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Subject: Re: [boost] Official warnings policy?
From: Patrick Horgan (phorgan1_at_[hidden])
Date: 2009-11-06 22:00:41

   Herb Sutter and Andrei Alexandrescu (who is following this discussion on
   boost) were kind enough to give me permission to quote their item 1 from C++
   Coding Standards (note that I screen scraped this from [1] who
   also had their permission to post) You might consider buying a copy, it's a
   wonderful book;) :

                  1. Compile cleanly at high warning levels.


   Take warnings to heart: Use your compiler's highest warning level. Require
   clean (warning-free) builds. Understand all warnings. Eliminate warnings by
   changing your code, not by reducing the warning level.


   Your compiler is your friend. If it issues a warning for a certain
   construct, often there's a potential problem in your code.

   Successful builds should be silent (warning-free). If they aren't, you'll
   quickly get into the habit of skimming the output, and you will miss real
   problems. (See Item 2.)

   To get rid of a warning: a) understand it; and then b) rephrase your code to
   eliminate the warning and make it clearer to both humans and compilers that
   the code does what you intended.

   Do this even when the program seemed to run correctly in the first place. Do
   this even when you are positive that the warning is benign. Even benign
   warnings can obscure later warnings pointing to real dangers.


   Example 1: A third-party header file. A library header file that you cannot
   change could contain a construct that causes (probably benign) warnings.
   Then wrap the file with your own version that #includes the original header
   and selectively turns off the noisy warnings for that scope only, and then
   #include your wrapper throughout the rest of your project. Example (note
   that the warning control syntax will vary from compiler to compiler):
// File: myproj/my_lambda.h -- wraps Boost's lambda.hpp
// Always include this file; don't use lambda.hpp directly.
// NOTE: Our build now automatically checks "grep lambda.hpp <srcfile>".
// Boost.Lambda produces noisy compiler warnings that we know are innocuous.
// When they fix it we'll remove the pragmas below, but this header will still
#pragma warning(push) // disable for this header only
  #pragma warning(disable:4512)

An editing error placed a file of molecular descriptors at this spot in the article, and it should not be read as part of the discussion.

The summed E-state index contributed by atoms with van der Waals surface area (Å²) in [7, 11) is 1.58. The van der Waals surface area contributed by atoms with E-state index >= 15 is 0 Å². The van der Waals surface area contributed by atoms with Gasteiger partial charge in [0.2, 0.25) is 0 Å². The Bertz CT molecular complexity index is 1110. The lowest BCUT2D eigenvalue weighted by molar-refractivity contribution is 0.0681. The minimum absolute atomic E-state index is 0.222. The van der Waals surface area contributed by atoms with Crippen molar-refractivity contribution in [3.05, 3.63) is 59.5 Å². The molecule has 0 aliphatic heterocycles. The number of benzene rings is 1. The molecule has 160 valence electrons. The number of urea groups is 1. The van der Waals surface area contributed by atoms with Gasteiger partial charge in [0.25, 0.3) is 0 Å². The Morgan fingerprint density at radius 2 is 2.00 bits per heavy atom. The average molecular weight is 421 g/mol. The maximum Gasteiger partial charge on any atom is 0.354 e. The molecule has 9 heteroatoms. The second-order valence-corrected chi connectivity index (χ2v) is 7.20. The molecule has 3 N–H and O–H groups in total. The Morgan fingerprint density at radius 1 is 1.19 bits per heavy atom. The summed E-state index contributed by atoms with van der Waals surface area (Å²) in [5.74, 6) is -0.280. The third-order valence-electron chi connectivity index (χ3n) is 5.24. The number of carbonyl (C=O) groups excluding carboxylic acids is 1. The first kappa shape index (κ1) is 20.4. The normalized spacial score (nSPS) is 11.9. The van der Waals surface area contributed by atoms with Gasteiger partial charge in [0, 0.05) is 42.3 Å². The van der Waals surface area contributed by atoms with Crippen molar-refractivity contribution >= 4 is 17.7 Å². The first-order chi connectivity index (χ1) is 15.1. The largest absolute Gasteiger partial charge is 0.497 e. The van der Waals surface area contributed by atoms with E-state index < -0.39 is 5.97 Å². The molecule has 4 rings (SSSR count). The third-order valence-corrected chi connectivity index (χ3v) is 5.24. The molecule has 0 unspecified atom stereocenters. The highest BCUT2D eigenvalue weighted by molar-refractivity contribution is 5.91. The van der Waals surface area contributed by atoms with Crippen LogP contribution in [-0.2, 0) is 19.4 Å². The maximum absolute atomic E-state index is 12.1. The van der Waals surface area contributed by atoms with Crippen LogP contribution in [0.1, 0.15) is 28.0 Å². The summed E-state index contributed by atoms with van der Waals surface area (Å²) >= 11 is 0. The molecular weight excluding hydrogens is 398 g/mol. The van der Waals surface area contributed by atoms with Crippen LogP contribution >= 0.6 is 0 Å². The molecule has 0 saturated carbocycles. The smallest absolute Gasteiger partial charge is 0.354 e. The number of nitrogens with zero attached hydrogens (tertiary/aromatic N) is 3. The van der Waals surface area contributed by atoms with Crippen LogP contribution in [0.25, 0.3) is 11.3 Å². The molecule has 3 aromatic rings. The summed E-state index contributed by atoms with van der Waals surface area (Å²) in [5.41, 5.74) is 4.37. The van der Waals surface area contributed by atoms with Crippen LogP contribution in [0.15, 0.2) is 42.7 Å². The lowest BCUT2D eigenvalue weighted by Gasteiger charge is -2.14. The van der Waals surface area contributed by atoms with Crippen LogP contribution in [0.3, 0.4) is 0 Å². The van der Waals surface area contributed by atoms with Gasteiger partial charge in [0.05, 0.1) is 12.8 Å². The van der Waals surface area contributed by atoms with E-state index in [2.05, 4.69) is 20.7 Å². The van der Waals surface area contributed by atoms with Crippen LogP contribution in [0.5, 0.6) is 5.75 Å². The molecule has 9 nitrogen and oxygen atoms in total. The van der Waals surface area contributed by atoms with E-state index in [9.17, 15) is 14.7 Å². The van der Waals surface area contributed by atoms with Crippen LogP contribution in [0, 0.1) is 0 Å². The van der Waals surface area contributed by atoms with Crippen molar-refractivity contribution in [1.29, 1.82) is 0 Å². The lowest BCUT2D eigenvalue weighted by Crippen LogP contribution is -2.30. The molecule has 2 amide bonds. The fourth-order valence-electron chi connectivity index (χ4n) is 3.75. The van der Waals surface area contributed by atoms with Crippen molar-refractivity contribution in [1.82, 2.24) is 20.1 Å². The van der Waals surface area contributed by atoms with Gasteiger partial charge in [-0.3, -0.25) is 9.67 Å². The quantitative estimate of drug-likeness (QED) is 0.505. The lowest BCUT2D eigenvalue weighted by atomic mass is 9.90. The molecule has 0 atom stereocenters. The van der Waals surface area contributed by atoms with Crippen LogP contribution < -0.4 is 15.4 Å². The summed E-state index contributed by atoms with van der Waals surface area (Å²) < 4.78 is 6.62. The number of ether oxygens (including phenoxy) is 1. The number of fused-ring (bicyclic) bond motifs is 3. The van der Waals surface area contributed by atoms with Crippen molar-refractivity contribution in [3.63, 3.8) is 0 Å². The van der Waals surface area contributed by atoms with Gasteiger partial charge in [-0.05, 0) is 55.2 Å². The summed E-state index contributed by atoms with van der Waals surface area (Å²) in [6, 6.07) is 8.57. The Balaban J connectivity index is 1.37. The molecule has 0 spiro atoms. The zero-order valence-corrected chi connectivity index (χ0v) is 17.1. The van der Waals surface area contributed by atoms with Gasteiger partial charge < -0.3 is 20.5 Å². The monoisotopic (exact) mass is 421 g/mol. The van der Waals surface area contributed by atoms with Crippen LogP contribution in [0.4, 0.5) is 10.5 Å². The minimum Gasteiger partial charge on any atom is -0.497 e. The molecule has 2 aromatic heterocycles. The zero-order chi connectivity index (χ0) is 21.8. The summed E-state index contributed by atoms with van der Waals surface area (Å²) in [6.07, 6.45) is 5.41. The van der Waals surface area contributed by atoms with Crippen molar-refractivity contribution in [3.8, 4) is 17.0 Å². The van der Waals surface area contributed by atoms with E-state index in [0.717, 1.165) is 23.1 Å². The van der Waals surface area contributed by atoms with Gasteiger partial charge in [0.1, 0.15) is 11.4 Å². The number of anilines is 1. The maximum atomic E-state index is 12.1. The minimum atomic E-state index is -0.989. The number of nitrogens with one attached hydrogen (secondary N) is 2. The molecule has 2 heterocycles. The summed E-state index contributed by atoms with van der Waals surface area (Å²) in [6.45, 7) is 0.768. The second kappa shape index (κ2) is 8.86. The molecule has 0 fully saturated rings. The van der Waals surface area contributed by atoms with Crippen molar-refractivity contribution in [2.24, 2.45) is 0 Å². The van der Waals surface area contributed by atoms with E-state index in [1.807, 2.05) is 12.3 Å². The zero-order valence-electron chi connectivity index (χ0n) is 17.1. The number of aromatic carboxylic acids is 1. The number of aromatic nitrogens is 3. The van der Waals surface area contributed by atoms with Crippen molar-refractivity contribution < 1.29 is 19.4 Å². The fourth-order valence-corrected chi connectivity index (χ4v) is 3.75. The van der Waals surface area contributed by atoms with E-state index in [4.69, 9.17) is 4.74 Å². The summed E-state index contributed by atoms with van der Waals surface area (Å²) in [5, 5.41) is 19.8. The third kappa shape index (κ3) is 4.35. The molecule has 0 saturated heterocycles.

#pragma warning(disable:4180)
  #include <boost/lambda/lambda.hpp>
#pragma warning(pop) // restore original warning level

   Example 2: "Unused function parameter." Check to make sure you really didn't
   mean to use the function parameter (e.g., it might be a placeholder for
   future expansion, or a required part of a standardized signature that your
   code has no use for). If it's not needed, simply delete the name of a
   function parameter:
// ... inside a user-defined allocator that has no use for the hint ...
// warning: "unused parameter 'localityHint'"
pointer allocate( size_type numObjects, const void *localityHint = 0 ) {
  return static_cast<pointer>( mallocShared( numObjects * sizeof(T) ) );
// new version: eliminates warning
pointer allocate( size_type numObjects, const void * /* localityHint */ = 0 ) {
  return static_cast<pointer>( mallocShared( numObjects * sizeof(T) ) );

   Example 3: "Variable defined but never used." Check to make sure you really
   didn't mean to reference the variable. (An RAII stack-based object often
   causes this warning spuriously; see Item 13.) If it's not needed, often you
   can silence the compiler by inserting an evaluation of the variable itself
   as an expression (this evaluation won't impact run-time speed):
// warning: "variable 'lock' is defined but never used"
void Fun() {
  Lock lock;
  // ...
// new version: probably eliminates warning
void Fun() {
  Lock lock;
  // ...

   Example 4: "Variable may be used without being initialized." Initialize the
   variable (see Item 19).

   Example 5: "Missing return." Sometimes the compiler asks for a return
   statement even though your control flow can never reach the end of the
   function (e.g., infinite loop, throw statements, other returns). This can be
   a good thing, because sometimes you only think that control can't run off
   the end. For example, switch statements that do not have a default are not
   resilient to change and should have a default case that does assert( false )
   (see also Items 68 and 90):
// warning: missing "return"
int Fun( Color c ) {
  switch( c ) {
  case Red: return 2;
  case Green: return 0;
  case Blue:
  case Black: return 1;
// new version: eliminates warning
int Fun( Color c ) {
  switch( c ) {
  case Red: return 2;
  case Green: return 0;
  case Blue:
  case Black: return 1;
  default: assert( !"should never get here!" ); // !"string" evaluates
to false
        return -1;

   Example 6: "Signed/unsigned mismatch." It is usually not necessary to
   compare or assign integers with different signedness. Change the types of
   the variables being compared so that the types agree. In the worst case,
   insert an explicit cast. (The compiler inserts that cast for you anyway, and
   warns you about doing it, so you're better off putting it out in the open.)


   Sometimes, a compiler may emit a tedious or even spurious warning (i.e., one
   that is mere noise) but offer no way to turn it off, and it might be
   infeasible or unproductive busywork to rephrase the code to silence the
   warning. In these rare cases, as a team decision, avoid tediously working
   around a warning that is merely tedious: Disable that specific warning only,
   disable it as locally as possible, and write a clear comment documenting why
   it was necessary.


   [2][Meyers97] §48 • [3][Stroustrup94] §2.6.2



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